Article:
In the interview, Perry and Perkins both try to make this sound as though it is the real states’ rights position:

TONY PERKINS I think marriage and family policy is best dealt with at the state level. But the tenth amendment — and I am a strong supporter. I fought the federal government on a number of issues when they were trying to force us to do things. But when you look at what’s happening on marriage, the real fear is that states like New York will change the definition of marriage for Texas. At that point the states rights argument is lost.

GOV. PERRY Right and that is the reason that the federal marriage amendment is being offered, it’s that small group of activist judges, and frankly a small handful, if you will, of states, and liberal special interests groups that intend on a redefinition of, if you will, marriage on the nation, for all of us, which I adamantly oppose. Indeed to not pass the federal marriage amendment would impinge on Texas, and other states not to have marriage forced upon us by these activist judges and special interest groups.Translation: We support the 10th amendment until the people of another state decide an issue in a way that affects us. As these men surely know, a state’s drinking age, gambling laws, agricultural policies, drug laws, and many other policies besides affect its neighbors. Should all those issues be federalized too?

So, now that all this is said and done, Perry, who is co-hosting and headlining a Christian-only possibly taxpayer-supported prayer rally next week, decided to make his stance as narrow as possible.

And Andrew Belonsky at Towleroad has this:

“Yes, sir, I would [support an amendment.] I am for the federal marriage amendment. And that’s about as sharp a point as I could put on it,” Perry told the news agency, just one day after he reiterated his opposition to same-sex marriage at a right wing gathering in Colorado.

Meanwhile, Perry also insisted that he thinks a creator, rather than the Big Bang, formed the universe.

“There are clear indications from our people who have amazing intellectual capability that this didn’t happen by accident and a creator put this in place.

“Now, what was his time frame and how did he create the earth that we know? I’m not going to tell you that I’ve got the answers to that.

“I believe that we were created by this all-powerful supreme being and how we got to today versus what we look like thousands of years ago, I think there’s enough holes in the theory of evolution to, you know, say there are some holes in that theory.”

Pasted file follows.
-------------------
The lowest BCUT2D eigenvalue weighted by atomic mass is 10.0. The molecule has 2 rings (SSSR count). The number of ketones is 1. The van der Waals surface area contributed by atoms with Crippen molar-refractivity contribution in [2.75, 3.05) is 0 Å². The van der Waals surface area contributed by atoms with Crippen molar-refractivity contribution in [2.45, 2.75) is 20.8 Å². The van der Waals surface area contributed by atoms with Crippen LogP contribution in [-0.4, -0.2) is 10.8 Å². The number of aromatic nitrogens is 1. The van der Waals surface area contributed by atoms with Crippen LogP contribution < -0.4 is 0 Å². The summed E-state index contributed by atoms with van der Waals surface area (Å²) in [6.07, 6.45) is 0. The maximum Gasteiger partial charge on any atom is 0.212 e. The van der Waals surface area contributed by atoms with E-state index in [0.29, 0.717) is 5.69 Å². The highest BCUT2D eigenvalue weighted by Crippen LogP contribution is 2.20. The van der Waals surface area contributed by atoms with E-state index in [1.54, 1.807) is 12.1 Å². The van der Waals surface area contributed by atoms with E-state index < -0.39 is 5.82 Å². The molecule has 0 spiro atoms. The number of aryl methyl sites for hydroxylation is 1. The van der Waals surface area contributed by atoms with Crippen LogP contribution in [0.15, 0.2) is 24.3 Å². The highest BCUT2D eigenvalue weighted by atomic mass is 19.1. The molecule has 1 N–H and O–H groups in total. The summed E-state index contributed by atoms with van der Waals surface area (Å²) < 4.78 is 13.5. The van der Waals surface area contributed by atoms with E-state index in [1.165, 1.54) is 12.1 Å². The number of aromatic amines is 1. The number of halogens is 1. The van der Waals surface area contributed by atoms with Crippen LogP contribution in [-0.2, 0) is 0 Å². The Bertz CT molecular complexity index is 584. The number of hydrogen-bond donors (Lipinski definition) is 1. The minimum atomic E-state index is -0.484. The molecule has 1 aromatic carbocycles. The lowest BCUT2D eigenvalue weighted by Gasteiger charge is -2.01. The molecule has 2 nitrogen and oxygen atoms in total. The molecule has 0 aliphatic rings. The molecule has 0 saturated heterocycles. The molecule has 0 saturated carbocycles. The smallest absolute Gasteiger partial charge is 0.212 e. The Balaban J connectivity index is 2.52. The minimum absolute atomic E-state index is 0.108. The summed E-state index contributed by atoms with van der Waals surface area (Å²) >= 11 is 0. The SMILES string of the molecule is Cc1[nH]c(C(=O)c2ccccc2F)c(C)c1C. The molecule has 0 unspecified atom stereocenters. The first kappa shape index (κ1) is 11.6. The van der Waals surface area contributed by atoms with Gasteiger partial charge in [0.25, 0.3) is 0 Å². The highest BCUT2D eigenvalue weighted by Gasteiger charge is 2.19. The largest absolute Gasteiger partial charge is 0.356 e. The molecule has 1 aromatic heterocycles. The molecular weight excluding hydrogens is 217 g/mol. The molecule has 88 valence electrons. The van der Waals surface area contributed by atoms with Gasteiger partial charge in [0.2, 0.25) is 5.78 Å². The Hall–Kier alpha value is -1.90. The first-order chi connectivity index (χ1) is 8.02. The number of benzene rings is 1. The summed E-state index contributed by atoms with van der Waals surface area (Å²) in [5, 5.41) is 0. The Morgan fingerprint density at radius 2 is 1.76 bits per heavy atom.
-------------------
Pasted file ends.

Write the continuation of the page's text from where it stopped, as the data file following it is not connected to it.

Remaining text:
Any questions?


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leslieca July 30, 2011 at 5:21 pm

Love the comment about Perry having not yet made a statement regarding passing a Constitutional amendment banning evolution. Good luck with that, Rick. All theories have a few holes, especially ones as complicated as this one. It is the very nature of science to have various pieces of research challenged and refined, and we get closer to the whole story as the process moves forward. The evidence is simply overwhelming.

On the subject of marriage equality, the amazing and wonderful thing is that Mr. Perry is so, so far behind the majority of voters today. No leader should win an election by touting his or her bigotry, and this is no exception. What a Neanderthal. Oh wait, they never existed either, right?

BeerandOnion July 30, 2011 at 5:59 pm

The idea that people are opposed to scientific reason and thought, the idea that people would attack you for not believing in superstitious non-sense tells me a great deal about the kind of people in Mr. Perry’s world. The education system in Texas is not preparing Texan youth for the world market – it is preparing them for life in the Middle Ages.

africangenesis July 31, 2011 at 6:42 am

Where did Perry say evolution was a myth? His rather incoherent position could be consistent with a guided evolution/designed universe position. The holes and weaknesses of evolution are well documented, noting that does not seem a failing. His position on gay and polygamist marriage appears to be that it is a states rights issue, unless and until it is over ridden by a constitutional amendment.